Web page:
The second photo shows it taken out of the plastic housing.
I used a file to rough up one end of the shaft. then I soldered this to the underside of my circuit board so that it was secure. then i screwed the two grub screws back in, and then you can put the motor shaft inside this metal casing and then tighten the two grub screws to hold it in place. And that’s it! that’s how you mount your circuit board to the motor.
The PCB Design
Unfortunately I lost my original PCB layout files when I upgraded my laptop. BUT Dai Omie has been very kind to share his own version of the 8×85 PCB layout files. and you can download all you need to know in this archive. (download at the bottom of page).
And here are some images of his completed project. Very professional!
The Source Code.
Things to note in the source code
- You can easily define how many frames of animation are in your animation loop by changing the total_frames variable to how ever many frames you have. The flying animation example has 178 frames. If you only have one steady picture or frame, simply put in the number 1.
- You can change the speed at which the animation runs by changing the frame_counter variable. (the higher the number, the more times each frame repeats itself therefor the SLOWER the animation speed.
- You can change the number of horizontal pixels by changing the pixel_counter variable. I set it to 85 because it is just about the perfect number for if we had an 8-bit address bus (which we sort of have with the microcontroller and with the help of the 74373’s we convert it to a 16-bit data bus.) So to draw each frame we need (1 byte of red x 85) + (1 byte of green x 85) + (1 byte of blue x 85) this comes to 255bytes which is basically the limit for an 8-bit address bus. So i use the lower 8-bit address lines as my frame data, and then the upper 8-bit address lines as my frame counter. this gives me a total of upto 255 frames of animation.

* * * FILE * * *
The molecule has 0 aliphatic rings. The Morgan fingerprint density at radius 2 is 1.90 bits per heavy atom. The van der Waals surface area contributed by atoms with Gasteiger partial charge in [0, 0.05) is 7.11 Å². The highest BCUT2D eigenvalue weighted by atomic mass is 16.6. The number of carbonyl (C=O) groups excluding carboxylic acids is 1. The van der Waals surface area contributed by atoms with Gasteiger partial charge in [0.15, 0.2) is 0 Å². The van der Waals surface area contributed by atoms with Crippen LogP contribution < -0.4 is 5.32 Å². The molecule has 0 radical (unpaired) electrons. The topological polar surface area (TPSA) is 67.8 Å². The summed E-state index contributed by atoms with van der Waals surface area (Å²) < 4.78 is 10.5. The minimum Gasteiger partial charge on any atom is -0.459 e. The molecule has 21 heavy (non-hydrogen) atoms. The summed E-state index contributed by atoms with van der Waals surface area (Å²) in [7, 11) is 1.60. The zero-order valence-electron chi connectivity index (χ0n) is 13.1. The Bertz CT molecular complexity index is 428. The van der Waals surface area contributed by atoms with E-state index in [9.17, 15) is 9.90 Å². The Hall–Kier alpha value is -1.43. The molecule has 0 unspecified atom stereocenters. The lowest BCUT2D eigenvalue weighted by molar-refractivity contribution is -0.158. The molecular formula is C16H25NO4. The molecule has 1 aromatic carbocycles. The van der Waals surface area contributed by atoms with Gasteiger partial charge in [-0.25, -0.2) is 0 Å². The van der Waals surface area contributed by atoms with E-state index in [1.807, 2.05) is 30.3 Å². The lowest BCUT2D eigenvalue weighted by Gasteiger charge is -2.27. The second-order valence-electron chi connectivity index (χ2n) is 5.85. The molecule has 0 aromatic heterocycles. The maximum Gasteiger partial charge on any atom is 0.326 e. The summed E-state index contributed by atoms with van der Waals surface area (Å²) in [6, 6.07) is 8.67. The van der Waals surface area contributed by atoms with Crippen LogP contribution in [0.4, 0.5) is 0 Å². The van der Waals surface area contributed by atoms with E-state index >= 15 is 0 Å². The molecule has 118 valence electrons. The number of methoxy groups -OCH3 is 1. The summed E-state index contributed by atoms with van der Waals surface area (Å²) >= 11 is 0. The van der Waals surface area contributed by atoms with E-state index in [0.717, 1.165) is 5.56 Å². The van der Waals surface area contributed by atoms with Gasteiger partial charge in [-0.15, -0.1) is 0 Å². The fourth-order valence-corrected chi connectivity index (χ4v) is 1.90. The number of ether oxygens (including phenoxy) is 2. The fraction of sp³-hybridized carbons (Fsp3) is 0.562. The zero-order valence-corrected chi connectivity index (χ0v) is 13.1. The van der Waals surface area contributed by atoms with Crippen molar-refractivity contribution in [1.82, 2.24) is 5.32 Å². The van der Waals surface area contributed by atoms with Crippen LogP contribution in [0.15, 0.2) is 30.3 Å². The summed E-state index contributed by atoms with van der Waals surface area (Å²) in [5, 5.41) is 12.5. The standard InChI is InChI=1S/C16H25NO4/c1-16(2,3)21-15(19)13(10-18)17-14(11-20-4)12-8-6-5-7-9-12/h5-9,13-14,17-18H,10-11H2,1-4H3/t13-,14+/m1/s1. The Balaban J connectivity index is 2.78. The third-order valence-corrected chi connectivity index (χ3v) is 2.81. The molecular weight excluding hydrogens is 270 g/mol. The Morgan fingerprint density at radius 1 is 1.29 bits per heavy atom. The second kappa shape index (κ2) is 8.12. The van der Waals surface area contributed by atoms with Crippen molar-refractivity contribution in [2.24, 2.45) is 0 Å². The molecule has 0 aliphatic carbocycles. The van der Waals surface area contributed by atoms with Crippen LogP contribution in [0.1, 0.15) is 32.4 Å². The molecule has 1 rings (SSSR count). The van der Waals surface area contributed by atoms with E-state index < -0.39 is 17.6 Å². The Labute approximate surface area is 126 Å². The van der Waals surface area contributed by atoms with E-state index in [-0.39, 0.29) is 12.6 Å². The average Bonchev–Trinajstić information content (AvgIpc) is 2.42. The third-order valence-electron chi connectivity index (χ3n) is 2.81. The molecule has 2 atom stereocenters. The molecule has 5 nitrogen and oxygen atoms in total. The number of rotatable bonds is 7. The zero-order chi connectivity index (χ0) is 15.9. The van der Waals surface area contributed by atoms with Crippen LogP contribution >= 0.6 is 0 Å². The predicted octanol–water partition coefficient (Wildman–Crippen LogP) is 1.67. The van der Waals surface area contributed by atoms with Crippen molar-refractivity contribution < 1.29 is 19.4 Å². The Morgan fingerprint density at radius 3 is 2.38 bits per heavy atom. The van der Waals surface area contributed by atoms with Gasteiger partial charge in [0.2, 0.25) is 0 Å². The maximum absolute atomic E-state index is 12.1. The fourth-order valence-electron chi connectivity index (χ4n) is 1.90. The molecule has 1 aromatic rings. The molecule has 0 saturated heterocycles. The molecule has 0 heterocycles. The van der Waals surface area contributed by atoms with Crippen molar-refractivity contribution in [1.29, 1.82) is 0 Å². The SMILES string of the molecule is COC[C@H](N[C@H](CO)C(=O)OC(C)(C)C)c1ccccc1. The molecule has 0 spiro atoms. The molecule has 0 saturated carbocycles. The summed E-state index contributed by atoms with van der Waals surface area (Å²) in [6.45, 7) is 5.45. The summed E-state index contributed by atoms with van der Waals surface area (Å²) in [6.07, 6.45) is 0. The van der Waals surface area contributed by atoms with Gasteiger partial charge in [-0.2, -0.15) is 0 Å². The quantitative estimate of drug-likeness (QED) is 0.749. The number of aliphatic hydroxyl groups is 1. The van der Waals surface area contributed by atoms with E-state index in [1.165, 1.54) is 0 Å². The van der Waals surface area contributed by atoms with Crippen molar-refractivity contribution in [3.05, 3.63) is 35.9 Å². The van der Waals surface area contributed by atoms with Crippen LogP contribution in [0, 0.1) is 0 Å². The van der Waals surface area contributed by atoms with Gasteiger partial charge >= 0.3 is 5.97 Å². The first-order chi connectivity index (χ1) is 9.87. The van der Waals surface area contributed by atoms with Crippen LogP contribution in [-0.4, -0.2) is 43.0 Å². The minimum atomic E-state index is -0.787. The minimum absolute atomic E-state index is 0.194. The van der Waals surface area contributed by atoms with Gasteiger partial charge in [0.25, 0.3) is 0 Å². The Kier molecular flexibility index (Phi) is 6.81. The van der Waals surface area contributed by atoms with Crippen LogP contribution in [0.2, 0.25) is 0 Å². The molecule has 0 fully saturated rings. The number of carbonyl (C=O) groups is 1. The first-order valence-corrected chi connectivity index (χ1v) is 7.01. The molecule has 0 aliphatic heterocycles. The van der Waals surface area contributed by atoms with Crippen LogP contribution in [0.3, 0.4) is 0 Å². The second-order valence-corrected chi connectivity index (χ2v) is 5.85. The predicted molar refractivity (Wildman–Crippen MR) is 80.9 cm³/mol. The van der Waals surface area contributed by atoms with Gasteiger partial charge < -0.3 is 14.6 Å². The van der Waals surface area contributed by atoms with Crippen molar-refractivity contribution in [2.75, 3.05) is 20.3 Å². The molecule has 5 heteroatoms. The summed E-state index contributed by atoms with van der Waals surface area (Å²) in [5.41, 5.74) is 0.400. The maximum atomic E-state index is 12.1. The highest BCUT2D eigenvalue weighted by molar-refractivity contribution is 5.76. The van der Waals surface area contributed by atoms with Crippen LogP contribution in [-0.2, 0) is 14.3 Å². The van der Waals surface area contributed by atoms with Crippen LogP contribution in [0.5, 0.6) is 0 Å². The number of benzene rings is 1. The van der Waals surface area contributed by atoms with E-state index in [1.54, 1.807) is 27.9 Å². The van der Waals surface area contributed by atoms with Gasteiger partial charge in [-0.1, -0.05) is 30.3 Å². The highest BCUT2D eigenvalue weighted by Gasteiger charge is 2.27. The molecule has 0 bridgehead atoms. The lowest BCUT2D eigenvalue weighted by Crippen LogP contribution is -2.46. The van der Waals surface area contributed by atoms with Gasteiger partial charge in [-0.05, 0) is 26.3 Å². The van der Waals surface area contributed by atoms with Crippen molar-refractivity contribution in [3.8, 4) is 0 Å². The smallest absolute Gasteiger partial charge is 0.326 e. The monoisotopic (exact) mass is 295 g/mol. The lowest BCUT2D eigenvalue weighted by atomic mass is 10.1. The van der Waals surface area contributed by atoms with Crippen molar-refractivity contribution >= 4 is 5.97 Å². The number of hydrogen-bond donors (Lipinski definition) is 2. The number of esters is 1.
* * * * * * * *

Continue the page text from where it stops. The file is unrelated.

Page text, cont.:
I have uploaded a Youtube video showing you how to use this excel spreadsheet to draw your own pictures and animations.
I hope it helps!
I had a friend do up an excel spreadsheet to make it easier to draw the pictures and animations to use on the display. You can download the spreadsheet file at the bottom of this page, you will also need a hex editor program I thoroughly recommend HxD – it is free and is just so easy to use.
If you wish to download/donate to HxD you can visit their page here
You will require microsoft excel or a compatible spreadsheet program to use the painter. You will also need to make sure that you have a couple of addins enabled or the spreadsheet will not work! Here’s how to check that you have them installed:
Open Excel and click on the ‘tools’ menu item and then click on add-ins.
You then need to make sure that VBA additions are selected.
From here, you have three sheets – INPUT – WORKING – OUTPUT. You have your eight colours at the top left of screen, to draw a picture you need to copy and paste whatever colour you want, from the pallette into the 8×85 working area of the screen. You don’t have to paste one square at a time, but you can select multiple squares and paste at the one time. once your picture is drawn, you then click on the OUTPUT sheet, Then copy all of the hex numbers underneath “Copy and paste this next line into the hex editor” You then paste this data into you hex editor and then save it. Then open the file in your programmer software and write the hex file to you eeprom.
That is a really quick runthrough but i will upload a youtube video showing you exactly how to do it, including animations. If you have any problems you can always post in the forum.
And Finally, the parts list.
- 8x Common Cathode RGB LEDS (5mm)
- 1x 16f648a or 16f628a microcontroller
- 5x 74373 tri-state buffers / latches
- 1x 27C512 / 27E512 EPROM / EEPROM
- 1x IR LED
- 1x Photo Diode
- 1x 2n2222 NPN Transistor
- 24x 100 ohm resistors
- 4x 10k resistors
- 1x DC motor
You can download all details to make your own 8×85 POV display here: